A teenage boy looks on from a bench. With your help, we can help give homeless young people a future

Helping the homeless in the cost of living crisis

There are few things more rewarding than helping those who need us. Those who take the time and effort to find ways of helping the homeless embody the very best of us. However, the current economic climate is making it more challenging than ever for people to find ways to help.

A recent UK parliament report has found that inflation could reach its highest level recorded since 1992. Consumer prices in December 2021 were up 5.4% compared with the previous year, and domestic gas prices also went up by 28% between January and November 2021. With wages not growing nearly as fast, the chasm between earnings and the cost of living is growing at a seismic rate, leaving thousands to increasingly cut costs to keep themselves afloat.

This is a nationwide crisis: it affects us all, but certainly touches some more than others. So, how can you help homeless young people if you don’t have the resources to donate your own money?

How helping homeless young people changes lives

During the current cost of living crisis, it remains more important than ever that we find a way to help vulnerable young people. The importance of this was outlined in Centrepoint’s A Year Like No Other report, which highlighted a 33% increase in demand for Centrepoint’s Helpline services since the initial Covid lockdown in March 2020.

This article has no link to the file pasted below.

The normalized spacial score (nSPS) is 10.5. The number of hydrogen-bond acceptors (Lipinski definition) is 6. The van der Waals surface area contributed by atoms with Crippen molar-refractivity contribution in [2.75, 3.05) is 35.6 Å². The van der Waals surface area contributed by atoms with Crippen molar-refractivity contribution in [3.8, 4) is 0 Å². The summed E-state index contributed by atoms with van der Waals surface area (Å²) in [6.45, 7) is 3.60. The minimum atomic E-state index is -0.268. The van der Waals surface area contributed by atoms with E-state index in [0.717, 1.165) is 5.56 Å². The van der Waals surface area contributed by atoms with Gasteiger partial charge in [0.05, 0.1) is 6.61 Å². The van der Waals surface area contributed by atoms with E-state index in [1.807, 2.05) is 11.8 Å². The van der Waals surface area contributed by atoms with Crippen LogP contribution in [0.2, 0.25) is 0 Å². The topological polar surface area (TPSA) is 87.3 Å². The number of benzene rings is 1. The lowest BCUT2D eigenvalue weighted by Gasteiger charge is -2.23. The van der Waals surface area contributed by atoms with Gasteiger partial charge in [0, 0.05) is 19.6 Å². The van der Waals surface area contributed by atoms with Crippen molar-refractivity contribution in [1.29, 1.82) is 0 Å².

Centrepoint’s Databank found that in 2020/21, there were 122,000 young people either in the UK who were homeless or at risk of homelessness. For many homeless young people, a little bit of support at a time when they need it the most can make all the difference. There have been so many fantastic success stories that Centrepoint have seen from the young people that use our services.

Take Ryan’s story, for example: In the middle of his GCSEs Ryan became homeless, and remembers feeling like there was nowhere to go for support. Ryan spent three months sleeping rough, and often got on night buses to stay safe and warm. After getting help from Centrepoint, Ryan was the recipient of Centrepoint’s bursary that helps young people get into training, employment and education. “The bursary helped me purchase books and uniform that I needed for a work placement working with animals which was absolutely fantastic,” he said.

Cameron is another young person with an inspiring story. After sleeping rough and sofa surfing following a family breakdown at the age of 16, he left home. But after getting help from Centrepoint Cameron was able to finish a college catering course and is now working as a sous chef. He has since praised the help he received from Centrepoint and the support he was given on his journey.

Finally, there’s Mitak’s story. Mitak received help from Centrepoint after leaving the care system and has now written a book about his life, as well as opening a marketing business. This goes to show how young homeless people can transform their lives if they are given access to the support and care that they need and deserve. Any help that people can give – not just raising money, but also awareness for Centrepoint’s services – will only help to create more stories like these. 

How to Help the Homeless in 2022